That's right. By the end of this blog post, you will get everything done that you've ever wanted to and still have time afterwards for a light snack.
Ok, that's not true, but a recent Chicago Booth School of Business study by economics professor Chad Syverson looking at the Honrdal steelworks plant in central Sweden has revealed a lot about how people get things done and what speeds that process up. Even more surprisingly is that the study looked at a 15-year period in the mid-1930s wherein the plant couldn't make any "new investments… to modernize the plant."
Even though it seemed to be light on cash, the Swedish plant rose to the occasion and increased output by two percent per year.
Yes, it's notable in a very shallow way and seems to make perfect sense on the surface: Hey, it's just elbow grease and they couldn't make modern advancements, so they just worked harder, right?
Right. Sort of.
This is was Booth found, though:
The study finds that the knowledge individual workers gained while working at the plant was quickly incorporated into the production process. Workers, together with plant managers, made adjustments to the assembly line based on what they learned, changes that benefited the next batch of workers and boosted overall productivity.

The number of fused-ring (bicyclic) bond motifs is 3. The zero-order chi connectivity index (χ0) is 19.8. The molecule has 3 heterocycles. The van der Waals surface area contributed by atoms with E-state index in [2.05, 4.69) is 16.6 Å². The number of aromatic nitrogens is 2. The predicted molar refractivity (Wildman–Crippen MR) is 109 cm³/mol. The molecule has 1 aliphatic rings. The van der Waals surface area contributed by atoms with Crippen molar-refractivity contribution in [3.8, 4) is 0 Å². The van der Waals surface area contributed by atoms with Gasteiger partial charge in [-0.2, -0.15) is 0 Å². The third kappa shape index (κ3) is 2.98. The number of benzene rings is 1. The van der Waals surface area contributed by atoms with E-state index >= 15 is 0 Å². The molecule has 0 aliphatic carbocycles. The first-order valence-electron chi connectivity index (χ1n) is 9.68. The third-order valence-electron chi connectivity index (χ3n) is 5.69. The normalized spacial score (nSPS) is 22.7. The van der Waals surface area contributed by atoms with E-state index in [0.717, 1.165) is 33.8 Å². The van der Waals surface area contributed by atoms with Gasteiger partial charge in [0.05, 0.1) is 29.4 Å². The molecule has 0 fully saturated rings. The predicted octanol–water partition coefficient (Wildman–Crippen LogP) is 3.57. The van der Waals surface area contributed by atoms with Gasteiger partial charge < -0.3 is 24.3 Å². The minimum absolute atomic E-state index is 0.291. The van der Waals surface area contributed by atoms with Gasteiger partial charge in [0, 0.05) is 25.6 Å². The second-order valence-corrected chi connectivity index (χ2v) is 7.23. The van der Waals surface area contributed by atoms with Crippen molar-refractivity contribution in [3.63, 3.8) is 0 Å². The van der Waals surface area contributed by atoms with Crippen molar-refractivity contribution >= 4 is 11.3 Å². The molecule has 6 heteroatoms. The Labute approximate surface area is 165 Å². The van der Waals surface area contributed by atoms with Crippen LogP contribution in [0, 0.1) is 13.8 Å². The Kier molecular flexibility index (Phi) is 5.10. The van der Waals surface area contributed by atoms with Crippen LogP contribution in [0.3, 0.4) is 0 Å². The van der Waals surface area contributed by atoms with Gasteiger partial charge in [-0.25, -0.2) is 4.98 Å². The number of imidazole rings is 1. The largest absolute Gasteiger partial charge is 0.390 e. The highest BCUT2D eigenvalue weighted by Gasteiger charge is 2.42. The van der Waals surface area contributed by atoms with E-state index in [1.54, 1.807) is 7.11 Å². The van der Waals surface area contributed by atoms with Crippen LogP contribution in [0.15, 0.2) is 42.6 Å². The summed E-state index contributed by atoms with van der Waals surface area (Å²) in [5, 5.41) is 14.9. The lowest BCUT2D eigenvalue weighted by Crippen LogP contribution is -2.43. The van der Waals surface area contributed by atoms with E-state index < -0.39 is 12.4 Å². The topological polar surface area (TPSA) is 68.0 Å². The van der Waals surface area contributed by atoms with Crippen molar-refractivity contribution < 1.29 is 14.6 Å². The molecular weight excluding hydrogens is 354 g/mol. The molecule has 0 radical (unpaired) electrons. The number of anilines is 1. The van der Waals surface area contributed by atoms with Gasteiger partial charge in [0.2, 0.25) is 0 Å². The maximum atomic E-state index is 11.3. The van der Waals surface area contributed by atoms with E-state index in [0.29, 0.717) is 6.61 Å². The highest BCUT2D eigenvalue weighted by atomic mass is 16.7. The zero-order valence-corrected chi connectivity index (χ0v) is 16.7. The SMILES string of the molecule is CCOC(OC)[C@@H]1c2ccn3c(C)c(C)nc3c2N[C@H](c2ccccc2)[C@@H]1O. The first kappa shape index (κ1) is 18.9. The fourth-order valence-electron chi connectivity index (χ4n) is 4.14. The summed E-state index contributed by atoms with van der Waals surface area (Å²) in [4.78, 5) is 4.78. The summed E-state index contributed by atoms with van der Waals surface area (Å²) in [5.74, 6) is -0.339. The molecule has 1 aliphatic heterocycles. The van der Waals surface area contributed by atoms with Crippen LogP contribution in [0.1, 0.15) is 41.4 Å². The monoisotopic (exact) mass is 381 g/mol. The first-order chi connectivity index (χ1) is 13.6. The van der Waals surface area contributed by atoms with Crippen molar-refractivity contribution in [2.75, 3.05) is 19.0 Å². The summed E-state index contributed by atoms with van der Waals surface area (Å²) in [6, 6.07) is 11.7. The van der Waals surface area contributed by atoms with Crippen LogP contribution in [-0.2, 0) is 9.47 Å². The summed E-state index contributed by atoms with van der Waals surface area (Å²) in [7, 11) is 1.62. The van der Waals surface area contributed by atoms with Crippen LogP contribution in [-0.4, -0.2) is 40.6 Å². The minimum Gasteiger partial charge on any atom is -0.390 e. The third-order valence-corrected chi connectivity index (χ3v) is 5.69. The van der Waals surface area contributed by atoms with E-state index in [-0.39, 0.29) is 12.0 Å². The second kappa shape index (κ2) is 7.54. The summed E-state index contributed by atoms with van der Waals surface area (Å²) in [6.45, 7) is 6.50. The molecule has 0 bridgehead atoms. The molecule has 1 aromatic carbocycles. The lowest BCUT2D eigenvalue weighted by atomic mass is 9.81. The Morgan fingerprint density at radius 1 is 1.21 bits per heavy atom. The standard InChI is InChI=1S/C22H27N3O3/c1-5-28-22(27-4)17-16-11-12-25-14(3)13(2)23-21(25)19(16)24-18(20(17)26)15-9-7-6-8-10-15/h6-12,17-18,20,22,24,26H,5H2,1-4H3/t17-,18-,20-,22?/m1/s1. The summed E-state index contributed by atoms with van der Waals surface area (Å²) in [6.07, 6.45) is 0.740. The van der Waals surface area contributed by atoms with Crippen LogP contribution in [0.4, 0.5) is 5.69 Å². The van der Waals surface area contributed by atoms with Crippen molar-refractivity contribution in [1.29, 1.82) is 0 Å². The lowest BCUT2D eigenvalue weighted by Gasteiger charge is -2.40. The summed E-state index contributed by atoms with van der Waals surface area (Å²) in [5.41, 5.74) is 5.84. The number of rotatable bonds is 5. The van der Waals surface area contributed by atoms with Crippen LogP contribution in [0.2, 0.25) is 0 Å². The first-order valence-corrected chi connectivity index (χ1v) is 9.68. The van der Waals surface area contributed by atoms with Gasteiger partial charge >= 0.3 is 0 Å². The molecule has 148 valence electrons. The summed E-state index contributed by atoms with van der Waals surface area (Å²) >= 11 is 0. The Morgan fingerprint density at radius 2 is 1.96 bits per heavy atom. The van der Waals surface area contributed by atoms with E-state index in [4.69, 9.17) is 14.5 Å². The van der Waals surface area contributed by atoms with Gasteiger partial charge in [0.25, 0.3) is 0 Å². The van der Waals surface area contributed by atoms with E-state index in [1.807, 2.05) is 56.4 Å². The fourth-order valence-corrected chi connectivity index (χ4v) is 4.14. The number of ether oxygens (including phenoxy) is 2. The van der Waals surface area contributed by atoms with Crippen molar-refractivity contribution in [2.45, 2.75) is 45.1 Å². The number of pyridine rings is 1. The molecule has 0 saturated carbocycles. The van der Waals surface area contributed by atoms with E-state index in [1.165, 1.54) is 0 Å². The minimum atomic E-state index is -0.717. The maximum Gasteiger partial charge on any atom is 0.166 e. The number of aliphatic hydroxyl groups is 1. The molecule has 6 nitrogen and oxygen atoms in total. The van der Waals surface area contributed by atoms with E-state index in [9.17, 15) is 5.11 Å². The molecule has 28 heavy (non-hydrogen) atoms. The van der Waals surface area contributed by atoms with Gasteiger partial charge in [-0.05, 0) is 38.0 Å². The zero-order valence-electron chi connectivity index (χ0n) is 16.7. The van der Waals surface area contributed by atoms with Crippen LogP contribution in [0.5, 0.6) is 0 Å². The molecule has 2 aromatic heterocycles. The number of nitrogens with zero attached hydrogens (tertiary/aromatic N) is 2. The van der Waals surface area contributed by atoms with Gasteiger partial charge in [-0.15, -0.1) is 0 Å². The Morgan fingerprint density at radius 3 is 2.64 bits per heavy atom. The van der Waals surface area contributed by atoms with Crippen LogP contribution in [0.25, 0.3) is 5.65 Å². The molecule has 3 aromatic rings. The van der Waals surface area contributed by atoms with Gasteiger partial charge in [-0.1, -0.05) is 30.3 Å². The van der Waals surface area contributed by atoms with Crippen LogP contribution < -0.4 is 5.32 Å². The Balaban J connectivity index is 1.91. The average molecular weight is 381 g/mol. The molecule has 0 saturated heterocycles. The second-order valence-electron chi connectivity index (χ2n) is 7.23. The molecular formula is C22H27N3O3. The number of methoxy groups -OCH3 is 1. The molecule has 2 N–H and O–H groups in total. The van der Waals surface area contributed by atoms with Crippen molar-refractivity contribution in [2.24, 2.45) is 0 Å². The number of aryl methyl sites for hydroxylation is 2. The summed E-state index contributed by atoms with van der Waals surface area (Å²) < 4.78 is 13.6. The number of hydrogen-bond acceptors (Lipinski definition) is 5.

But another factor here is there were major changes made at the assembly plant and the company was also making changes to its output. So what's really going on here is the product was modernizing, but not the technology to produce it.
In other words, shortcuts didn't exist so folks had to learn the old-fashioned way. Which, in the end, resulted in climbing the learning curve and an increased ability to create.
To look at it another way, we love our GTD apps in the 21st century. But they also have their own learning curves and actually have no impact on getting things done. This is why, I suspect, when GTD gurus are asked what they use to stay on top of their day-to-day, it isn't some computer program, it's pen and paper. This might shift in the coming decades as everything goes digital and pen and paper seems as outmoded as quill and parchment, but for the foreseeable future the gist seems to be: If you want to get better at something, don't reinvent the wheel. Figure out how to make the wheel you already know.
David Wolinsky is a freelance writer and a lifelong Chicagoan. In addition to currently serving as an interviewer-writer for Adult Swim, he's also a comedy-writing instructor for Second City. He was the Chicago city editor for The Onion A.V. Club where he provided in-depth daily coverage of this city's bustling arts/entertainment scene for half a decade. When not playing video games for work he's thinking of dashing out to Chicago Diner, Pizano's, or Yummy Yummy. His first career aspirations were to be a game-show host.